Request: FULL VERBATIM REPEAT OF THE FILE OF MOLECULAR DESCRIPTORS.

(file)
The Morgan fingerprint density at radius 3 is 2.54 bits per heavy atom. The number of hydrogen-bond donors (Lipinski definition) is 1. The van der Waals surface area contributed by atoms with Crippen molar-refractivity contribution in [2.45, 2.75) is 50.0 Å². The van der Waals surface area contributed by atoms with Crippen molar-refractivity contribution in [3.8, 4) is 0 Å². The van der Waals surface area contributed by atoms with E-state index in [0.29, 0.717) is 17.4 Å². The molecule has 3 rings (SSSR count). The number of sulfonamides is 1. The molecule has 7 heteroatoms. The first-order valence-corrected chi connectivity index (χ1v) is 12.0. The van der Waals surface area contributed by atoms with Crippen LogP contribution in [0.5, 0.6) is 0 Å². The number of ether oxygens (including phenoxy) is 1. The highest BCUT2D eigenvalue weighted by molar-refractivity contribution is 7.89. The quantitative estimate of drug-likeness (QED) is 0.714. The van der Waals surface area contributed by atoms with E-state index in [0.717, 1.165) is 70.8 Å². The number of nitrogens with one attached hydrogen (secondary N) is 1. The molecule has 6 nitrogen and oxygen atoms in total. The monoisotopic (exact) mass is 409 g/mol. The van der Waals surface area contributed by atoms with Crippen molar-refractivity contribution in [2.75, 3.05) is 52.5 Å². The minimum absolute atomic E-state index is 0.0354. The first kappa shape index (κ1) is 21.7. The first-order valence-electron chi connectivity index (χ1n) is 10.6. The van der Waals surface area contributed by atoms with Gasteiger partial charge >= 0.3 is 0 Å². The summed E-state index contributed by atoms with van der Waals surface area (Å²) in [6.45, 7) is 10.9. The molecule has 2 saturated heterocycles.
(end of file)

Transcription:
The Morgan fingerprint density at radius 3 is 2.54 bits per heavy atom. The number of hydrogen-bond donors (Lipinski definition) is 1. The van der Waals surface area contributed by atoms with Crippen molar-refractivity contribution in [2.45, 2.75) is 50.0 Å². The van der Waals surface area contributed by atoms with Crippen molar-refractivity contribution in [3.8, 4) is 0 Å². The van der Waals surface area contributed by atoms with E-state index in [0.29, 0.717) is 17.4 Å². The molecule has 3 rings (SSSR count). The number of sulfonamides is 1. The molecule has 7 heteroatoms. The first-order valence-corrected chi connectivity index (χ1v) is 12.0. The van der Waals surface area contributed by atoms with Crippen LogP contribution in [0.5, 0.6) is 0 Å². The number of ether oxygens (including phenoxy) is 1. The highest BCUT2D eigenvalue weighted by molar-refractivity contribution is 7.89. The quantitative estimate of drug-likeness (QED) is 0.714. The van der Waals surface area contributed by atoms with E-state index in [0.717, 1.165) is 70.8 Å². The number of nitrogens with one attached hydrogen (secondary N) is 1. The molecule has 6 nitrogen and oxygen atoms in total. The monoisotopic (exact) mass is 409 g/mol. The van der Waals surface area contributed by atoms with Crippen molar-refractivity contribution in [2.75, 3.05) is 52.5 Å². The minimum absolute atomic E-state index is 0.0354. The first kappa shape index (κ1) is 21.7. The first-order valence-electron chi connectivity index (χ1n) is 10.6. The van der Waals surface area contributed by atoms with Gasteiger partial charge >= 0.3 is 0 Å². The summed E-state index contributed by atoms with van der Waals surface area (Å²) in [6.45, 7) is 10.9. The molecule has 2 saturated heterocycles.